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Flying While Pregnant: Tips for a Safe and Comfortable Journey


Flying While Pregnant: Tips for a Safe and Comfortable Journey

Considering air travel during your pregnancy? Chances are you have a lot of questions! From when to go and what records to bring to how to stay comfortable during the flight, here we share eight key tips for traveling by plane while pregnant.

1. Get Your Doctor’s Clearance

First check with your doctor about whether it’s safe for you to fly. As Aisha D. advises in the Pregnancy Questions/Advice community: “Ask him or her if you are in the high risk group. My doctor says no flying for me because I am high risk.” In general, many moms recommend flying in the second trimester; by then morning sickness has often abated and the risk of miscarriage is lower, but tummies aren't as uncomfortably large as in the third trimester.

2. Research Airline Rules on Flying Pregnant

If you receive a go-ahead from your doctor, research the airline's pregnancy restrictions. Many airlines require a letter from your doctor signed within a certain period (often just a few days) of your departure date. Other airlines prohibit pregnancy travel beyond a certain point. As Jennifer R. relays: “Check the airline you are flying with....some say not later than 28 weeks...others say up to 36 weeks....the airline should have that info on their site."

3. Bring a Copy of Medical Records

Before embarking on air travel while pregnant, moms like Nicole R. wisely recommend obtaining a copy of your recent medical records: “When I flew, my doctor gave me a copy of all of my recent medical records concerning the pregnancy, just in case I were to go into labor unexpectedly while away on my trip, [and] that made me feel better.  You might consider asking for a copy of your records, that way if the unexpected happens you will be better prepared to get the best care possible.”

4. Opt Out of Full-Body Scanners

While the Transportation Safety Administration (TSA) advises that full-body scanners don’t pose significant risks to pregnant passengers, some doctors recommoned that pregnant women should opt out of the full-body scanner until the risks are more fully understood. Moms like Becky F. agree: "I would try to avoid them, especially if I were pregnant or breastfeeding." You can always elect to undergo a physical pat-down search instead of the full-body scan. (You can request a female agent and a private room.)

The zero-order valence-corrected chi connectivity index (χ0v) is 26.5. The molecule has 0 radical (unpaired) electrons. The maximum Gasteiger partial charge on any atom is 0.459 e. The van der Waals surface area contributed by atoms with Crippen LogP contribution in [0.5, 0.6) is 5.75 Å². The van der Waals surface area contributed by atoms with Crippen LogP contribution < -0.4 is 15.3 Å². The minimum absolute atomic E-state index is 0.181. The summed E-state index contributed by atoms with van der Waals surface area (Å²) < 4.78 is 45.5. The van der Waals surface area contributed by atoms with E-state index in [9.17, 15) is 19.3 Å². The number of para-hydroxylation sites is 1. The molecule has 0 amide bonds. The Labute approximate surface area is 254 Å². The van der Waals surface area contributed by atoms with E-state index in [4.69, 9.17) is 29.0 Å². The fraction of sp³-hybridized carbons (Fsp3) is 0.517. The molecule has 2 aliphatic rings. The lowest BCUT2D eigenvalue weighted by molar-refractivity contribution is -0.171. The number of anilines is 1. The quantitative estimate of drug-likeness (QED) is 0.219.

5. Book an Aisle Seat

“Forgo the sought after ‘window seat,’” Cori W. wisely advises. Instead, request an aisle. “You will be happy when you don’t have to ask the people next to you to move every 10 minutes when you have to get up to pee!” Having an aisle seat is also important because you’ll want to get up and walk around frequently during the flight to aid with circulation. Once at the gate, you may also want to ask the ticketing agent if it’s possible to be seated in a bulk head row, which offers extra leg room.

6. Get Up and Move

It’s important to get up and walk frequently during the flight to avoid swelling or blood clots. As Elizabeth L. advises: “Get up and move around since you do not want your ankles to swell or end up with a blood clot in your legs.”  Ryan B., a mom and flight attendant, agrees: “Try to move about the aircraft a bit during the flight — as long as it’s not turbulent. That will help with the discomfort of sitting with your big belly!”

7. Bring Appropriate Footwear

While in-flight walking often helps with circulation, some foot and ankle swelling is to be expected when flying during pregnancy. As a result, many Circle of Moms members, including like Natasha R., recommend wearing socks and shoes that will more comfortably accommodate swollen feet: “I flew when I was 7.5 months pregnant. I highly recommend travel socks!”

8. Guzzle Water

It’s very important for pregnant women to consume lots of water during air travel. “Drink plenty of water to avoid dehydration and constipation and eat regularly,” Shirely S. recommends. And since in-flight food options may not be particularly appetizing, bring food as well. “Pack extra snacks for yourself,” Sarah A. advises. “Trust me, you'll need them.”

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